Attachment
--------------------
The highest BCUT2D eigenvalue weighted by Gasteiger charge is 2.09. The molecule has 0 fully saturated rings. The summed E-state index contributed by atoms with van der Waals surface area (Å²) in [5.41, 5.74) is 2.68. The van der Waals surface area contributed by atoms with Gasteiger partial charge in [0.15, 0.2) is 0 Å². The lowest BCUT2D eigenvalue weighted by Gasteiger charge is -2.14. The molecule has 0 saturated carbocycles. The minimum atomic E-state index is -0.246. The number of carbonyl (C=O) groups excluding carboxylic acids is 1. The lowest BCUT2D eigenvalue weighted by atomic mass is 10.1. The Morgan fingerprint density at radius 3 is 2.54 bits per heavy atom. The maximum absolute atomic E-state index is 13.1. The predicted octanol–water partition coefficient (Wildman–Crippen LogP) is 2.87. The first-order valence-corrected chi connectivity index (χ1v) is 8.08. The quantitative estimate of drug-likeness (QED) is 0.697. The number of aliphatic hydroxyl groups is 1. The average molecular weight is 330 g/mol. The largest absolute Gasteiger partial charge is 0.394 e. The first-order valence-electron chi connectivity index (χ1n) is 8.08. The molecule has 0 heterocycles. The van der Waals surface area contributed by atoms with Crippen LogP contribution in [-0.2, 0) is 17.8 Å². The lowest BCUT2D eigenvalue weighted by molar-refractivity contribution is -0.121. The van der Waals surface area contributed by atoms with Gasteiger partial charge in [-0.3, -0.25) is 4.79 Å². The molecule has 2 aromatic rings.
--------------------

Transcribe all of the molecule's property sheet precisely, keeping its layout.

The highest BCUT2D eigenvalue weighted by Gasteiger charge is 2.09. The molecule has 0 fully saturated rings. The summed E-state index contributed by atoms with van der Waals surface area (Å²) in [5.41, 5.74) is 2.68. The van der Waals surface area contributed by atoms with Gasteiger partial charge in [0.15, 0.2) is 0 Å². The lowest BCUT2D eigenvalue weighted by Gasteiger charge is -2.14. The molecule has 0 saturated carbocycles. The minimum atomic E-state index is -0.246. The number of carbonyl (C=O) groups excluding carboxylic acids is 1. The lowest BCUT2D eigenvalue weighted by atomic mass is 10.1. The Morgan fingerprint density at radius 3 is 2.54 bits per heavy atom. The maximum absolute atomic E-state index is 13.1. The predicted octanol–water partition coefficient (Wildman–Crippen LogP) is 2.87. The first-order valence-corrected chi connectivity index (χ1v) is 8.08. The quantitative estimate of drug-likeness (QED) is 0.697. The number of aliphatic hydroxyl groups is 1. The average molecular weight is 330 g/mol. The largest absolute Gasteiger partial charge is 0.394 e. The first-order valence-electron chi connectivity index (χ1n) is 8.08. The molecule has 0 heterocycles. The van der Waals surface area contributed by atoms with Crippen LogP contribution in [-0.2, 0) is 17.8 Å². The lowest BCUT2D eigenvalue weighted by molar-refractivity contribution is -0.121. The van der Waals surface area contributed by atoms with Gasteiger partial charge in [-0.3, -0.25) is 4.79 Å². The molecule has 2 aromatic rings.